This story was originally published by the Huffington Post and is reproduced here as part of the Climate Desk collaboration.
Vermont Sen. Bernie Sanders on Tuesday joined a push for the Department of Justice to investigate allegations that ExxonMobil hid research confirming fossil fuels contribute significantly to climate change.
In a letter to Attorney General Loretta Lynch, Sanders accused the oil giant of a “potential instance of corporate fraud,” which he added could “ultimately qualify as a violation of federal law.”
“Exxon Mobil knew the truth about fossil fuels and climate change and lied to protect their business model at the expense of the planet,” Sanders, who is running for the Democratic presidential nomination, wrote.
Last week, two House Democrats sent Lynch a very similar letter, pressing her to launch an investigation into Exxon’s actions. Former Maryland Gov. Martin O’Malley, another Democratic presidential candidate, has also indicated support for an official inquiry
The requests come after in-depth reports by the Los Angeles Times and Inside Climate News revealed that decades of research conducted by senior Exxon scientists warned burning fossil fuels could lead to increasing global temperatures.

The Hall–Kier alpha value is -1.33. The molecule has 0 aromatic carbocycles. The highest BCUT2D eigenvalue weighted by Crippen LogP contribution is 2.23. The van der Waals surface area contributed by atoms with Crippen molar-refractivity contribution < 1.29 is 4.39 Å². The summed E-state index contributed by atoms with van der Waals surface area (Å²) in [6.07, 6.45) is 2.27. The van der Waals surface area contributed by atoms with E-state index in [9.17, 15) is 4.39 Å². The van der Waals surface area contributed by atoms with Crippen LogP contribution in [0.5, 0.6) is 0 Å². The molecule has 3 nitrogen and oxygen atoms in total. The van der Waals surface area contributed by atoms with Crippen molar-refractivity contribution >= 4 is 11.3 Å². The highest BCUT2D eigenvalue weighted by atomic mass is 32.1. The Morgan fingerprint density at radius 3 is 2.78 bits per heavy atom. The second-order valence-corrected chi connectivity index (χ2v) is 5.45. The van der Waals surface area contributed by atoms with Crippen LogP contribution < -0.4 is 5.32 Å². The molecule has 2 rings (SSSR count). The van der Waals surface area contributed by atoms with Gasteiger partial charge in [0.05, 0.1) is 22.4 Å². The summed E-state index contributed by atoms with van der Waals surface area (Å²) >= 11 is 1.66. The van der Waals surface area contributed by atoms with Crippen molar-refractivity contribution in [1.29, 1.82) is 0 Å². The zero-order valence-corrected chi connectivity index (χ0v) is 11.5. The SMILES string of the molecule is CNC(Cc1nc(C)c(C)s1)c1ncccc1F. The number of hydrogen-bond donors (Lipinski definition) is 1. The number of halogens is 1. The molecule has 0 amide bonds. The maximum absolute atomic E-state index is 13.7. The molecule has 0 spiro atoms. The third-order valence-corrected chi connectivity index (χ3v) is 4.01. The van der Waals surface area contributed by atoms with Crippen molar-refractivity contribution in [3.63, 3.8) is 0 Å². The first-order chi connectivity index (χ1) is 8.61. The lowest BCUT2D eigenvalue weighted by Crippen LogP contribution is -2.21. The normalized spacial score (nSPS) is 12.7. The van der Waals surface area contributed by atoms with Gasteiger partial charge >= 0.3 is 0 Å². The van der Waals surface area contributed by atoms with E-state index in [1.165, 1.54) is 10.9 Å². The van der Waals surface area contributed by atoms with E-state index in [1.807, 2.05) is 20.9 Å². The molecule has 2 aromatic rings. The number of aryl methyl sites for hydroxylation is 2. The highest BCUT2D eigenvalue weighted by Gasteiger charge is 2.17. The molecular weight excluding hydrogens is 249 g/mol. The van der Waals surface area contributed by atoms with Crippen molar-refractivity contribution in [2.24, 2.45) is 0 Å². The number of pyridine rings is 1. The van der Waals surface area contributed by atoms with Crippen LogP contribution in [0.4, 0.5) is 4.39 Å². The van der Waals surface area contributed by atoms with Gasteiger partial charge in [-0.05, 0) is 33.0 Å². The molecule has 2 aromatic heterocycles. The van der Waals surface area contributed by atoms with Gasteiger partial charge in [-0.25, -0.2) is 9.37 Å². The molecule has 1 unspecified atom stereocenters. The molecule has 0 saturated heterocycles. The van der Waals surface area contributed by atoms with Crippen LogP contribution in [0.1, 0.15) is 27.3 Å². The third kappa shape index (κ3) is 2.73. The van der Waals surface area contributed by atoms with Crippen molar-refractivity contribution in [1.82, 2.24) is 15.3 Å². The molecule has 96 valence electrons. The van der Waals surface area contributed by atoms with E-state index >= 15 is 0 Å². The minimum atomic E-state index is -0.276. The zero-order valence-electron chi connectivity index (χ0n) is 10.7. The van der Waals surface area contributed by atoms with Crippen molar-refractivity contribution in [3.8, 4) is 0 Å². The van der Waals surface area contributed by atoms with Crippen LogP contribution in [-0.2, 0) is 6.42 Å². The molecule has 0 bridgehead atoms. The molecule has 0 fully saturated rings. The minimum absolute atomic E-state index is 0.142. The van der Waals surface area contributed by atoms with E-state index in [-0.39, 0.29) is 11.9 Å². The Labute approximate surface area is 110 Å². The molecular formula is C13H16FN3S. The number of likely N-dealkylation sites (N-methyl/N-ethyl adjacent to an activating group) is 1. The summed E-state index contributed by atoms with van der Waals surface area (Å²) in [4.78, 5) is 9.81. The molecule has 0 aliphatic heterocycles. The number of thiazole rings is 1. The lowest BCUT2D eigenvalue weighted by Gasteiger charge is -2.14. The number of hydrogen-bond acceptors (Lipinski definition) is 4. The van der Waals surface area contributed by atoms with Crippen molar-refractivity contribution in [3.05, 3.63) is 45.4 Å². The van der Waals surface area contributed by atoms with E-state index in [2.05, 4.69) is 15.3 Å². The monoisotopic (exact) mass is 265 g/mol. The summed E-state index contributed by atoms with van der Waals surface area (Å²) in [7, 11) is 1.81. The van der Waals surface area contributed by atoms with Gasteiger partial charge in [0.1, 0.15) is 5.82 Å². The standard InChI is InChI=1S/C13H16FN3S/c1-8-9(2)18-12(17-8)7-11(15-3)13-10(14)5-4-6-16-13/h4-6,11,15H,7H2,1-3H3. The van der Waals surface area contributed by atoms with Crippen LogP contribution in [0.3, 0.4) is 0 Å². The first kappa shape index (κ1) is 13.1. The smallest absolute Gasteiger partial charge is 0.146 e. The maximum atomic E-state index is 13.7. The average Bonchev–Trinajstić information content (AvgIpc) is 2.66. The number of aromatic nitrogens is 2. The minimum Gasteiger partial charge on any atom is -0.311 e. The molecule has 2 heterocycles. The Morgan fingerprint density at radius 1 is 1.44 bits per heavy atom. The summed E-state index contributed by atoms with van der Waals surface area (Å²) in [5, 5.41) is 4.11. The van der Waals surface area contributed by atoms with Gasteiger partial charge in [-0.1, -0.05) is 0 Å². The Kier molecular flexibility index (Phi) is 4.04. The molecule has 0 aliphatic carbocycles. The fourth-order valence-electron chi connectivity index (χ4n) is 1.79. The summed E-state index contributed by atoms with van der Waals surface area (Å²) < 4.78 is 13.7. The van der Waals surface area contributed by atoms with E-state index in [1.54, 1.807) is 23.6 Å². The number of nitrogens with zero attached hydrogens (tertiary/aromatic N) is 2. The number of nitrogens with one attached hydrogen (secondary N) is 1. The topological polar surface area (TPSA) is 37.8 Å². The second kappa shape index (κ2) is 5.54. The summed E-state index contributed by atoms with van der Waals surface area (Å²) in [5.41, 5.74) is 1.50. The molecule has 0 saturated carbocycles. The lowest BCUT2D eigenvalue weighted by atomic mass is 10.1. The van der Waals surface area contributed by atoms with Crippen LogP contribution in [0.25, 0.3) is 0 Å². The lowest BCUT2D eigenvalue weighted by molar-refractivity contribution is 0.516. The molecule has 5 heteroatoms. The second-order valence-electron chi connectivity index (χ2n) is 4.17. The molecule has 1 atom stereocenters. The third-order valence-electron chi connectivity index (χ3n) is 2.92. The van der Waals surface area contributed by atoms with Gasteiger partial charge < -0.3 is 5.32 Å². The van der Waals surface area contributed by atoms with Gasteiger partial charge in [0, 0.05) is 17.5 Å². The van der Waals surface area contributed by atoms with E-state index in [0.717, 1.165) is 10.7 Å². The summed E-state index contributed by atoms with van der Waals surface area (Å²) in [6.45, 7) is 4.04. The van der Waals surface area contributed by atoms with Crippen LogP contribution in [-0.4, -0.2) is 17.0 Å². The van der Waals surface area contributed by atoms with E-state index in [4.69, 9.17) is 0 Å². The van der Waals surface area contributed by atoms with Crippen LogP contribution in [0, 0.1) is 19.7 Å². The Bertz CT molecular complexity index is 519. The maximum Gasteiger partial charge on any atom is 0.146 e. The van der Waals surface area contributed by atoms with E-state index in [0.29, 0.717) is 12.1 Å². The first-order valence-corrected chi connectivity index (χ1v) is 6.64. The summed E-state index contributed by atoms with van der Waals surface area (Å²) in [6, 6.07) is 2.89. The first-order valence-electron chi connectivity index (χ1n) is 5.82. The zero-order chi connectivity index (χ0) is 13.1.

The independent investigations by the two news outlets allege that Exxon shared the data internally and used it when planning future operations, but promoted “a public policy position that sought to downplay the certainty of global warming.”
If this is true, Sanders said, the “misinformation campaign” Exxon spread could lead to federal racketeering convictions.
“Based on available public information, it appears that Exxon knew its product was causing harm to the public, and spent millions of dollars to obfuscate the facts in the public discourse,” Sanders wrote. “The information that has come to light about Exxon’s past activities raises potentially serious concerns that should be investigated.”
Sanders also requested that the DOJ form a task force by December 19 in order to determine whether there is enough evidence to open an official investigation into Exxon.
Last week, Exxon spokesman Alan Jeffers said the company “unequivocally” rejects the allegations outlined in the articles and letters being sent to Lynch.
“Suggestions that ExxonMobil suppressed its climate research are completely without merit,” Jeffers said.